- 1Of or concerning the people as a whole: public concern public affairsMore example sentences
- Mr Fitzgerald said the right of the press and the public to know matters of legitimate public concern was recognised.
- The trust recognised public concern but did not have any grounds to object to the trial.
- He is bound to recognise the acute public concern rightly aroused where deaths occur in custody.
- 1.1Open to or shared by all the people of an area or country: a public libraryMore example sentences
- A number of local residents have put forward proposals to make the wooded public area a greater amenity for villagers.
- The ration of half an hour per week or fortnight is simply not enough and this should not be a case of finance but it should be in the area of public amenity.
- Residents in Redvales angered over plans to build a new nursery in the area held a public meeting on Monday.
- 1.2Of or involved in the affairs of the community, especially in government or entertainment: he was forced to withdraw from public life a public figureMore example sentences
prominent, well known, in the public eye, leading, important, eminent, pre-eminent, recognized, distinguished, notable, noteworthy, noted, outstanding, foremost, of mark; illustrious, celebrated, famous, renowned, acclaimed, famed, honoured, esteemed, respected, well thought of, influential, prestigious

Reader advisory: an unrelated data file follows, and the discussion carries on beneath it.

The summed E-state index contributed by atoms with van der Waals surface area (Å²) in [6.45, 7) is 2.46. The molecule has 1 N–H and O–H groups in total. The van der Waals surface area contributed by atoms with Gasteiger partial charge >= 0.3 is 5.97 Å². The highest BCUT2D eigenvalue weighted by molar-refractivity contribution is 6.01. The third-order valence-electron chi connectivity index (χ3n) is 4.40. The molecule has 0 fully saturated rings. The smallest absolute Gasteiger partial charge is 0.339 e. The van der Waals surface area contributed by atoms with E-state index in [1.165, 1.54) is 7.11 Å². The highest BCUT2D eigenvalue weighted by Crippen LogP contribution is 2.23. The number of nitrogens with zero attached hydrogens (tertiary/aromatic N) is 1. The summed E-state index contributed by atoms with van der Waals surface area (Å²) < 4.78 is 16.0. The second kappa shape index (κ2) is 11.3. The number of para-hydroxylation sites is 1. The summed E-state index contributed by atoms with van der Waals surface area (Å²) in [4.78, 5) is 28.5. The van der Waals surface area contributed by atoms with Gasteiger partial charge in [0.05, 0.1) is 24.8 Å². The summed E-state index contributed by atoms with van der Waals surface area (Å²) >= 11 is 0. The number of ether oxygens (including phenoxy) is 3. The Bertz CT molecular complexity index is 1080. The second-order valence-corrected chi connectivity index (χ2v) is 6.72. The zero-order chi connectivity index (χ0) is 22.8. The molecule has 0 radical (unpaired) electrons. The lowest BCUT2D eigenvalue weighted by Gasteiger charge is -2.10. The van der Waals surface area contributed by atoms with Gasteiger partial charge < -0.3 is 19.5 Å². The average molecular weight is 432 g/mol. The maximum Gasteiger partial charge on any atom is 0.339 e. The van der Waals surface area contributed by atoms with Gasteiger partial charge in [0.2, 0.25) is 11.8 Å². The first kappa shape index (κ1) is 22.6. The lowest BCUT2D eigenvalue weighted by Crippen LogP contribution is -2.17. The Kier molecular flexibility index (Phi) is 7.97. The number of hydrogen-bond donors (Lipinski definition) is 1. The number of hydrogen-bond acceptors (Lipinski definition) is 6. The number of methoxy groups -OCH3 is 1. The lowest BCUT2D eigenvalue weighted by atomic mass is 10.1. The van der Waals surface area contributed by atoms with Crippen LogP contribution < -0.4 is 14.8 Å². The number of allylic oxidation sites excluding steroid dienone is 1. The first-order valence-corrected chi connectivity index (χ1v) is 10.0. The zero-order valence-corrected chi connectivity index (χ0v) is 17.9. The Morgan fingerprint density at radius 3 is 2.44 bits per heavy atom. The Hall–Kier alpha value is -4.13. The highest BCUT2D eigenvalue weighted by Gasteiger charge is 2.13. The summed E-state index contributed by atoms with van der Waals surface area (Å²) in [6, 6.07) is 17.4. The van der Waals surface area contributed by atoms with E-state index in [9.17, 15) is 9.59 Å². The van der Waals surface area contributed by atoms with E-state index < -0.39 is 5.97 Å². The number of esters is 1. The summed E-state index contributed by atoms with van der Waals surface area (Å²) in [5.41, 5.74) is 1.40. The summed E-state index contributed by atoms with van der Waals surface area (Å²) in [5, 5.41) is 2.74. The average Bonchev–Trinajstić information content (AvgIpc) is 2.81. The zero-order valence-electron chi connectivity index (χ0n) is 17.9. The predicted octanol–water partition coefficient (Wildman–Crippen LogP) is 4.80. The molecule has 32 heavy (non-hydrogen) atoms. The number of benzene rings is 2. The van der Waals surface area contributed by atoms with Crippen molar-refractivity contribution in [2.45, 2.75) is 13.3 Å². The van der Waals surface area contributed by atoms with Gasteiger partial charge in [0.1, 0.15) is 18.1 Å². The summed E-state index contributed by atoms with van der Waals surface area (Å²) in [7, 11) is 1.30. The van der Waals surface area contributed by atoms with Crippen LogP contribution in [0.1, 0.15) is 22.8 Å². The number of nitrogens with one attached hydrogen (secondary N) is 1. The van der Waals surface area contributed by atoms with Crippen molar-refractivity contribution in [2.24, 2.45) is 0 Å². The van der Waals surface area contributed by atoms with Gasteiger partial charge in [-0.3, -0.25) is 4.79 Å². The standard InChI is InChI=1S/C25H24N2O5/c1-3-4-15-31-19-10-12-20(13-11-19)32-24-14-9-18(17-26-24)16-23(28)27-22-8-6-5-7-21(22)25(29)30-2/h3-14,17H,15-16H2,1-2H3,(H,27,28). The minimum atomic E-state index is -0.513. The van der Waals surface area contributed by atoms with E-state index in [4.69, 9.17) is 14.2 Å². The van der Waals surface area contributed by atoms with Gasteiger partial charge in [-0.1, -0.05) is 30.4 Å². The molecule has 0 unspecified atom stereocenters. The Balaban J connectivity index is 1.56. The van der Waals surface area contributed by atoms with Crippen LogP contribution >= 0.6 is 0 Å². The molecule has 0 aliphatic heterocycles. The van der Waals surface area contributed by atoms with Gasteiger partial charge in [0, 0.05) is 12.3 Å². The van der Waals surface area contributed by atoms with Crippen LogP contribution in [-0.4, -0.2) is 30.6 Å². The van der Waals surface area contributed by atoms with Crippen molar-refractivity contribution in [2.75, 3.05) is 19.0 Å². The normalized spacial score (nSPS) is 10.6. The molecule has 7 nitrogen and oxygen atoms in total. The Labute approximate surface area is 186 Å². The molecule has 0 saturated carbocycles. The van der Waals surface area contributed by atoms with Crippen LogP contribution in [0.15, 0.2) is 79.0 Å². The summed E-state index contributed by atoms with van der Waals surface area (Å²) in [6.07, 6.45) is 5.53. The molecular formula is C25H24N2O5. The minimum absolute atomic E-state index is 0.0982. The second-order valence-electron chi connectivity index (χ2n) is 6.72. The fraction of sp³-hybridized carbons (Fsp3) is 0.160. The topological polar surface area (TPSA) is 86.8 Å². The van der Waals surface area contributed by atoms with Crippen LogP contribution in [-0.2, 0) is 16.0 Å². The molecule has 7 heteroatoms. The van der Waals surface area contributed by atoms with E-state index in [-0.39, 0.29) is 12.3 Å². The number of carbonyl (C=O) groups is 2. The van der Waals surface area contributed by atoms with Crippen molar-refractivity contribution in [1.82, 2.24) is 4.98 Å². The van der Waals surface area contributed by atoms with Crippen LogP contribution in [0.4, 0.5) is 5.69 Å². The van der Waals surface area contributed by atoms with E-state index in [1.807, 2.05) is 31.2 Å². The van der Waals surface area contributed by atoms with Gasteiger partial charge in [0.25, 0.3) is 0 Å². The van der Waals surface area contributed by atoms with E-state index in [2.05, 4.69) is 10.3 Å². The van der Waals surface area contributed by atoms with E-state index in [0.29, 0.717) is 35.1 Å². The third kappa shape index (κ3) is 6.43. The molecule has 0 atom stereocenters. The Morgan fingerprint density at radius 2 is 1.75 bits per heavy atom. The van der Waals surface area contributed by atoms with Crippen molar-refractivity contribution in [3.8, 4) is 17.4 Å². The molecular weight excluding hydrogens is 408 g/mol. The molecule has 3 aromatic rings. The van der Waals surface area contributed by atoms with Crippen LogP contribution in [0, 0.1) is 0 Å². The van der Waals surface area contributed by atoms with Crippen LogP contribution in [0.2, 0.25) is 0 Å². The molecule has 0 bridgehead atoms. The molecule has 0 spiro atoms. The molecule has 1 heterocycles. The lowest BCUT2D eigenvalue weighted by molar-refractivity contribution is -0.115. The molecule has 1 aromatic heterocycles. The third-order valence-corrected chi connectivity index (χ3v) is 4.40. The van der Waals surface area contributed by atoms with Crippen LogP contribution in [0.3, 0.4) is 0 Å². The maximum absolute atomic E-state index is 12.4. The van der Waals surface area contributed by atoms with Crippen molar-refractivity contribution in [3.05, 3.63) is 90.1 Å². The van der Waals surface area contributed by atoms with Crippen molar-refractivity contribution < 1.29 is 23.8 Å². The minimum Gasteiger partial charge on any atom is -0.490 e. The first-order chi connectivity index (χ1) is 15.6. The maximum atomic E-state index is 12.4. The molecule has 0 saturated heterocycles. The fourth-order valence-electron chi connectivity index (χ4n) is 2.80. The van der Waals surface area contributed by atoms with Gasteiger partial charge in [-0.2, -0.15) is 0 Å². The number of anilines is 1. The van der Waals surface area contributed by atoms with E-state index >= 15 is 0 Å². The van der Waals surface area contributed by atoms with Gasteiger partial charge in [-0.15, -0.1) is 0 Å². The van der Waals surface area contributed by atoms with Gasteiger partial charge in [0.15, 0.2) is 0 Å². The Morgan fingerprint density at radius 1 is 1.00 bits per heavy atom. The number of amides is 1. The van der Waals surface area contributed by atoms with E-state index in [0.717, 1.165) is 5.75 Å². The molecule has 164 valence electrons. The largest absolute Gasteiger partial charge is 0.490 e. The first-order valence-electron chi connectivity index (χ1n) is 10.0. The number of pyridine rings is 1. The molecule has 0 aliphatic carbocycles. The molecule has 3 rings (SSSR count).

- We take a look at the world of entertainment, pointing at various public figures and being all sarcastic.
- There is nothing wrong with public figures adapting their style to communicate with the widest number of people.
- He said Yorath was a public figure, who had tried to be a role model, but he recognised that his guilty plea meant he had failed.
- 2Done, perceived, or existing in open view: he wanted a public apology in the Wall Street Journal we should talk somewhere less publicMore example sentences
- He seems to have a strategy, but it is one that he does not seem to have laid open for public view and debate.
- Which soap actor made a public apology for exposing himself on the internet?
- It is the attempt to exclude such views from acceptable public discourse that is anti-democratic.
- 3Of or provided by the state rather than an independent, commercial company: public spending public servicesMore example sentences
- This time the SNP is emphasising better public services rather than the cost of delivering them.
- We want to end privatisation and bring services back into public ownership.
- Money, I may add, that could have been spent on improving public services.
- 4British Of, for, or acting for a university: public examination resultsMore example sentences
- In fact public universities, as a result, have had to raise their tuitions dramatically.
- In the public universities the government is planning to impose fees on students.
- Like most public institutions the university has not escaped the effects of neo-liberalism.
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- 1 (the public) [treated as singular or plural] Ordinary people in general; the community: the library is open to the public the general public have a right to knowMore example sentences